2007 Hyundai Veracruz

Are you ready to LUV another Hyundai? Meet the Veracruz, the latest offering from the Korean automaker – it’s being billed as a Luxury Utility Vehicle. As such, it sits at the top company’s SUV ladder.

With an overall length of 4,840-mm, the Veracruz is 165-mm longer than the 2007 Hyundai Santa Fe. Most of the increase (105-mm) is found in the wheelbase – essentially the Veracruz rides on a longer, wider Santa Fe platform. The expanded dimensions make it one of the largest (it’s near full-sized) SUV on the market – Hyundai claims the Veracruz has more cargo volume than a Mercedes GL450.

Hyundai Veracruz SUV CUV

Veracruz is another design styled by Joel Piaskowski and his California Design Studio. Rather than tarting up the Santa Fe, Piaskowski elected to give the Veracruz a more distinct look, which helps to distinguish it from most Asian offerings.

Inside, the cabin spares no expense and so it speaks to Hyundai’s luxurious aspirations. The materials and comfort/convenience features are good enough to shame some other luxury manufacturers who regularly charge significantly more than the $39,995 that the Veracruz GLS commands. Leather is standard, the materials soft to the touch and there’s some decent brushed metal and pseudo-wood accents. Combined it creates the visual and tactile impressions required of a premium vehicle.

The base Veracruz GLS comes with an XM satellite-equipped radio/CD audio system with 6 speakers, power windows/locks/mirrors/moonroof, 8-way power driver’s seat, remote keyless entry with alarm, heated front seats, automatic climate control, separate rear heater controls, auto dimming rear view mirror with compass, a trip computer, mirror-mounted puddle lamps, tasteful interior ambient lighting, a centre console with built-in cooler box, rain sensing wipers and 18-inch wheels.

The up-level Limited, listing at $45,995, adds an Infinity AM/FM/6-disc CD changer with 10 speakers (including a sub-woofer), premium leather, HomeLink, power passenger seat, keyless ignition, auto-dimming side view mirrors, power adjustable pedals, a 115-volt outlet, memory system for seats, steering and outside mirrors, as well as a rear seat DVD-based entertainment system with an 8-inch widescreen and wireless headphones.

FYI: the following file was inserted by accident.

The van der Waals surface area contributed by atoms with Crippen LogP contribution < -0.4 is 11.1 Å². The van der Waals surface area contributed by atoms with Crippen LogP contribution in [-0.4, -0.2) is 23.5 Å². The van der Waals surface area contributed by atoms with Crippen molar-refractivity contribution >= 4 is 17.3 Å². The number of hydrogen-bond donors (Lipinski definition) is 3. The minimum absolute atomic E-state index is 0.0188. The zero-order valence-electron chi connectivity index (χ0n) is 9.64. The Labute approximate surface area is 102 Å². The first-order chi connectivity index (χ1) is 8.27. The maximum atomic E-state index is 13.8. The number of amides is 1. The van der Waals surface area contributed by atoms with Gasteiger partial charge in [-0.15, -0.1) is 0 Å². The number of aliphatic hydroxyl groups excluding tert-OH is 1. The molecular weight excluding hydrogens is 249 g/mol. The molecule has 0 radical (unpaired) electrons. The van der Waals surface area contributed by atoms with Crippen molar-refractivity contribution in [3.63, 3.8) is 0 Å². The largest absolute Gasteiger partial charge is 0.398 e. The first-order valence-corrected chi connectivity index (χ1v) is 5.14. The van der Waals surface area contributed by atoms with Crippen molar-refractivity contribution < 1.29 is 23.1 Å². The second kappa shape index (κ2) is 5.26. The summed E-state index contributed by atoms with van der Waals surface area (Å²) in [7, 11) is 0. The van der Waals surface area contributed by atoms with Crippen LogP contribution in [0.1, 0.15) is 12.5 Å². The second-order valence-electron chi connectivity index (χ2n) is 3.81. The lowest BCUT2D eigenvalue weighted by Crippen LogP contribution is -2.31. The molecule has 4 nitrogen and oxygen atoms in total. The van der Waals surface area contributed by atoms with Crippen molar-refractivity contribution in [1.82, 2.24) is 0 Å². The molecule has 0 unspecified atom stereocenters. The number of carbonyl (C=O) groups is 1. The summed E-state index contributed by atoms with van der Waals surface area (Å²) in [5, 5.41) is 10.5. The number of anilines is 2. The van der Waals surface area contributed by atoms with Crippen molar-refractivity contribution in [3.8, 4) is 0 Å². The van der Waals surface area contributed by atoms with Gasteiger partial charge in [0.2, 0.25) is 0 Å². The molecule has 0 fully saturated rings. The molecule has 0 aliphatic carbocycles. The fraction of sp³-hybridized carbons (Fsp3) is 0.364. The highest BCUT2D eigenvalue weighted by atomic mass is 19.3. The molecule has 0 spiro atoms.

Mechanically the Veracruz is powered by a 3.8L V6 that’s rated at 260 horsepower and 257 pound-feet of torque and Hyundai’s first six-speed automatic transmission. All models sold in Canada are equipped with an electronically-controlled all-wheel drive system. The system features a handy transfer case lock button, which splits the power 50/50 when the going is slippery or muddy. The combination also delivers a handy 1,591-kilogram (3500 lb.) towing capability. A front wheel drive version is available in the US.

In the passive safety column Veracruz gets six standard airbags (two front and two side seat-mounted air bags as well as a pair of drop-down side curtains), active front headrests and seatbelt pretensioners. The active list counts anti-lock brakes (with electronic brake distribution), traction/electronic stability control and a welcome rear back up warning system.

Veracruz arrives as a seven-seater with a 60/40 split middle row and 50/50 split 3rd row that folds flat into the floor which allows a myriad of cargo/passenger configurations. Getting in and out of the rear seat is fairly easy, as the middle seats fold and slide forward. The third row is large enough to accommodate a six-footer, but still comes up short – the seats cushions are mounted on the floor so you sit staring at your knees. The result is the third row is best left for occasional usage and for kids to fight over.

The Veracruz’s other forte, power and utility aside, is its quiet and refined ride. Double door seals all but eliminate road and wind noise, which leaves the muscular exhaust note as the lone intruder. The suspension follows this lead, as it has been tuned with an eye to comfort. The good news is that the pampered ride does not come at the expense of handling. Considering the vehicle’s size, it tackles twisty back roads better than most of its peers.

The Veracruz is yet another impressive effort by Hyundai. Given the lengthy list of standard features, flexible utility and high quality rankings (as judged by J. D. Power) the Veracruz is bang on target. Some may have a problem swallowing the Limited model’s all-in price ($50,000+) at first. However, driving it will change more than a few minds.